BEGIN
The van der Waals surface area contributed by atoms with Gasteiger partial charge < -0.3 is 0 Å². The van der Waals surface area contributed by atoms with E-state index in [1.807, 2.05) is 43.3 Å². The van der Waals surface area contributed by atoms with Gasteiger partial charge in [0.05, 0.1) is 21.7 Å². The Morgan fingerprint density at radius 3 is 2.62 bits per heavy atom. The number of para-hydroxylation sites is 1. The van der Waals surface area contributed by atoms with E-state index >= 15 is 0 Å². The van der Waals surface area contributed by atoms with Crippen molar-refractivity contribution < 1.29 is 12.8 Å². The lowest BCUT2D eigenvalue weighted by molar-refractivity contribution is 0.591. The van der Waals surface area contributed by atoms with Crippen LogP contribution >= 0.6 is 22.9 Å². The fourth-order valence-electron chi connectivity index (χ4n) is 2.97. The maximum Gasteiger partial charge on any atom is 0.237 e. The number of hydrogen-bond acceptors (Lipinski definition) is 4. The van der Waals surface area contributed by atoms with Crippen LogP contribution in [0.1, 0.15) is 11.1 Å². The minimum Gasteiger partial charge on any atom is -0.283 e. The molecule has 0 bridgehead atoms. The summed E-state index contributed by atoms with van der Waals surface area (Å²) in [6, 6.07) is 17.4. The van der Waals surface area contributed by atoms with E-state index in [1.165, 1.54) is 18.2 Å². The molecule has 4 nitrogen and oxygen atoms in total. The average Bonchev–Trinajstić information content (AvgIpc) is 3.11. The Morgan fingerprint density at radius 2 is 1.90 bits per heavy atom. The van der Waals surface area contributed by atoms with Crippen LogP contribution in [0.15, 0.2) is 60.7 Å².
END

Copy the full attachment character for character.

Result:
The van der Waals surface area contributed by atoms with Gasteiger partial charge < -0.3 is 0 Å². The van der Waals surface area contributed by atoms with E-state index in [1.807, 2.05) is 43.3 Å². The van der Waals surface area contributed by atoms with Gasteiger partial charge in [0.05, 0.1) is 21.7 Å². The Morgan fingerprint density at radius 3 is 2.62 bits per heavy atom. The number of para-hydroxylation sites is 1. The van der Waals surface area contributed by atoms with E-state index >= 15 is 0 Å². The van der Waals surface area contributed by atoms with Crippen molar-refractivity contribution < 1.29 is 12.8 Å². The lowest BCUT2D eigenvalue weighted by molar-refractivity contribution is 0.591. The van der Waals surface area contributed by atoms with Crippen LogP contribution >= 0.6 is 22.9 Å². The fourth-order valence-electron chi connectivity index (χ4n) is 2.97. The maximum Gasteiger partial charge on any atom is 0.237 e. The number of hydrogen-bond acceptors (Lipinski definition) is 4. The van der Waals surface area contributed by atoms with Crippen LogP contribution in [0.1, 0.15) is 11.1 Å². The minimum Gasteiger partial charge on any atom is -0.283 e. The molecule has 0 bridgehead atoms. The summed E-state index contributed by atoms with van der Waals surface area (Å²) in [6, 6.07) is 17.4. The van der Waals surface area contributed by atoms with E-state index in [1.165, 1.54) is 18.2 Å². The molecule has 4 nitrogen and oxygen atoms in total. The average Bonchev–Trinajstić information content (AvgIpc) is 3.11. The Morgan fingerprint density at radius 2 is 1.90 bits per heavy atom. The van der Waals surface area contributed by atoms with Crippen LogP contribution in [0.15, 0.2) is 60.7 Å².